|Abstract:||Terrestrial evapotranspiration (ET) is an important eco-hydrologic process the couples the land surface water and energy budgets, links the water, carbon and nutrient cycle, and represents the largest water consumption from agricultural sector. Although advances have been made in monitoring and simulating terrestrial ET in last decades, there are still challenges in reconciling and cross-validating ET observation and numerical model simulation results. In particular, due to human interferences (such as agricultural irrigation), existing knowledge obtained under natural conditions is inapplicable to intensively managed watersheds. Therefore, there is a pressing need to develop hydrologic theory that depicts watersheds as coupled nature-human systems, and to apply knowledge derived from the complex system to validate and diagnose existing hydrologic observations and models, and explore the inter-connects of hydrologic dynamics across scales.
This dissertation focuses on the ET temporal variability as a signature of watersheds as coupled nature-human systems, since ET variability is driven by the climatic fluctuations and modulated by hydrologic processes such as vegetation, snow dynamics and human water use. Based on general hydrologic laws on land surface water-energy coupling, this dissertation derives an Evapotranspiration Temporal VARiance Decomposition (ETVARD) framework for better understanding of both the climatic and hydrologic controls on ET temporal variability. Utilizing best available hydrologic observations, ETVARD quantifies the contributions from the variances and co-variances of climatic and terrestrial water storage change factors to ET variance at various temporal scale (e.g., monthly, seasonal and annual) for watersheds across a wide spectrum of climatic conditions (from humid to arid) under both natural and managed conditions.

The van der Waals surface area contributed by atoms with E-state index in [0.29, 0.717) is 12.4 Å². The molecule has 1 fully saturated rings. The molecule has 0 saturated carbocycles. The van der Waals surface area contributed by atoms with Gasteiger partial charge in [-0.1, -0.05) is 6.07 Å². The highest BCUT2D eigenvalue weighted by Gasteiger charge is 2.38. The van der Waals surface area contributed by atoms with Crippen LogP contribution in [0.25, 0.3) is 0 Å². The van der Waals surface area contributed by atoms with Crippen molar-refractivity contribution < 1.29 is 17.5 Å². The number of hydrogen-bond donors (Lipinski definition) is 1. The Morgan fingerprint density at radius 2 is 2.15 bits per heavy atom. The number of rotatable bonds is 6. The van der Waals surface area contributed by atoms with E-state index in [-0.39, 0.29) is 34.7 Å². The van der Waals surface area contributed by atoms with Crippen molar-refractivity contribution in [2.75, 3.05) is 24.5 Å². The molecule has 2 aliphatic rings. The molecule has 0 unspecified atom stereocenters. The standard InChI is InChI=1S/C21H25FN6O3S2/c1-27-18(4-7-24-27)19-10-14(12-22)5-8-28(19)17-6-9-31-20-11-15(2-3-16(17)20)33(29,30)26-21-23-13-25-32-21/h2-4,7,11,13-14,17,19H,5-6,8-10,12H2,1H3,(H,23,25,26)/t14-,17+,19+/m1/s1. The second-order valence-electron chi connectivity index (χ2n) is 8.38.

As such, we derive hydrologic knowledge from the congruence among theories, observations and models. For multi-variable and multi-source hydroclimatic observations, ETVARD provides an independent diagnosis tool to detect the possible biases and uncertainties in observations and land surface models. Using ETVARD as a benchmark for inter-comparison of observation and models and through five systematically designed experiments, this dissertation identifies the inconsistencies in ET variance estimates among theories, observations and models, assesses the quality of multiple ET products, and provides guidelines to improve land surface model structure in capturing ET variance for the contiguous United States.
In particular, ETVARD identifies the temporal and spatial ET pattern changes due to extensive groundwater-based irrigation through a rea-world case study in the High Plains. The relation between ET and crop yield signatures (i.e., mean and variability) in rain-fed and irrigated crops reflects farmers’ irrigation behavior heterogeneity in the formation of ET patterns, depending on farmers’ preferences between profit-maximization and risk-aversion. In addition, a power-law statistical relationship between ET mean and variability is developed from independent ET observations. While the differences in climate conditions and vegetation structures are reflected by ecosystems’ water use preferences between consumption and variability, these water use preferences cluster on the same a power-law statistical relationship.
The comprehensive assessment on ET variance in this dissertation provides a synthesis from existing theories, observations and simulations towards improved understanding of ET variance at the watershed system level. The knowledge discovered in the dissertation also provides guidelines for conjointly managing the mean and variability of watershed responses to both natural and human driving forces in the context of coupled nature-human systems.